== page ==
Why Do We Sing?

Do you fall in worship, you millions? World, do you know your creator? 
— from “Ode to Joy” by Friedrich Schiller

I’ve found that the role of prayer is better understood than the role of singing. Why do we sing? Prayer can help us understand why we sing. Like prayer, singing is both a means and an end. 

As a means, singing is a spiritual discipline. Spiritual disciplines are intentional activities where we seek to commune with and be transformed by God. Our singing is an intentional activity of this sort. Prayer is also like this. We sense our need for intimacy with God and so we pray. Time spent in disciplined prayer is meant to yield longed-for divine grace and communion. Singing in church should be thought of the same way. It is not magic. Neither singing nor praying lead necessarily to experiences of the true, good, and beautiful God. But when entered into intentionally for the sake of being with God, singing in church, like praying, is an invitation for God to draw near and move. And usually he does just that. “Draw near to God and he will draw near to you,” the brother of Jesus wrote. Singing in church intentionally as a means to draw near to God is crucial for the good of our church. For our own sakes, we must use singing as a spiritual discipline, presenting ourselves to God, seeking to taste and see that he is good. As such, singing is a means. Singing is also more.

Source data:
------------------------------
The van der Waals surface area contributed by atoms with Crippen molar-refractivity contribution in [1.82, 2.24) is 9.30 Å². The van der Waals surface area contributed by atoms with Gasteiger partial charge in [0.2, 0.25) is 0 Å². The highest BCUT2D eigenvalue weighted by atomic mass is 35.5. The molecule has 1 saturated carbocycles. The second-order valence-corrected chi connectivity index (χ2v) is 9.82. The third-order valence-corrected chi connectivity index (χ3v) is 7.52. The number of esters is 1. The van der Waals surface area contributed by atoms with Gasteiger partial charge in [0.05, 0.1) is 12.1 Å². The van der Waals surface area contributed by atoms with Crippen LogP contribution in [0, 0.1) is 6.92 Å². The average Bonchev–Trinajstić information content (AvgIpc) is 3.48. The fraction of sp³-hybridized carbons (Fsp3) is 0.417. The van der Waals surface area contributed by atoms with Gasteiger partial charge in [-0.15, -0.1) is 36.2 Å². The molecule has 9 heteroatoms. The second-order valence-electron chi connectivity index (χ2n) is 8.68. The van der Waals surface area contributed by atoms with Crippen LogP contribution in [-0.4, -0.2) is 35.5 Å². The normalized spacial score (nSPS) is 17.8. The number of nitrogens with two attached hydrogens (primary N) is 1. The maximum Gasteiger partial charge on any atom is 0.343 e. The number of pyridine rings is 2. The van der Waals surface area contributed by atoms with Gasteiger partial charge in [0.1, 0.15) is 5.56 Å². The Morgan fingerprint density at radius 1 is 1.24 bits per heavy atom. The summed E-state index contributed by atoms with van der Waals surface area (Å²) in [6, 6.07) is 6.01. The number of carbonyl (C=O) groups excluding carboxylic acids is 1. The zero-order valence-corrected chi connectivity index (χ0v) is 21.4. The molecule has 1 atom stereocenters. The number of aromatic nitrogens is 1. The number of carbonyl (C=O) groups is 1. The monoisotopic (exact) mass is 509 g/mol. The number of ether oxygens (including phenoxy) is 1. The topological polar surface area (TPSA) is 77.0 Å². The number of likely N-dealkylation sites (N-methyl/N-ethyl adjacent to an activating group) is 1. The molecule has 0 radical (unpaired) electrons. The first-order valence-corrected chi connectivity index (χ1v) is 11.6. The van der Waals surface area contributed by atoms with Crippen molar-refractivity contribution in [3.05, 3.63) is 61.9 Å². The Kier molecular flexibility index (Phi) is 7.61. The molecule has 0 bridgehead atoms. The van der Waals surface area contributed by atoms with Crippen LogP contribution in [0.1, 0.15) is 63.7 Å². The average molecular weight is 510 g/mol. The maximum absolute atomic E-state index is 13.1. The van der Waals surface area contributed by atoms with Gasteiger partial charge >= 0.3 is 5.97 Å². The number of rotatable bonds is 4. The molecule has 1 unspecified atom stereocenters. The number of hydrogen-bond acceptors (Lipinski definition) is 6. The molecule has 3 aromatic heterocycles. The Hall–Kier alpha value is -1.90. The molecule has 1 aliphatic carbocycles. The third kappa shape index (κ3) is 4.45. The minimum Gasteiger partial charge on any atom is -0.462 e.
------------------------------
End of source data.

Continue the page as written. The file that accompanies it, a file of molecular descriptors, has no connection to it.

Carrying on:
Part, if not our whole end, is to enjoy God. Once we have sought God through the practice of singing, and once we have tasted his goodness afresh, singing becomes part of our joy in him. Again, singing is like prayer. When we have been blessed by God, we give thanks and praise to God in prayer. Likewise with singing. In fact, singing in church is a way to pray. We sing prayers of thanks and praise to express in fitting words the joy we have found in God. And this joy is centered in the gospel—the good news that Jesus has dealt decisively with our guilt and shame on the cross, that Jesus has inaugurated a new kingdom where all will be made right, and that we are welcomed into this place of forgiveness and shalom. When we experience the gospel on Sunday mornings, we are inclined to sing. C.S. Lewis once noted, “Praise not merely expresses but completes the enjoyment; it is its appointed consummation.” Therefore our end — our joy — is made complete in our song.

Wherever we are with God when the bell rings Sunday morn, may we practice the discipline of singing together; may God move in our hearts; may we experience the gospel; and may our singing become our heartfelt ode to joy. 

Grace and Peace,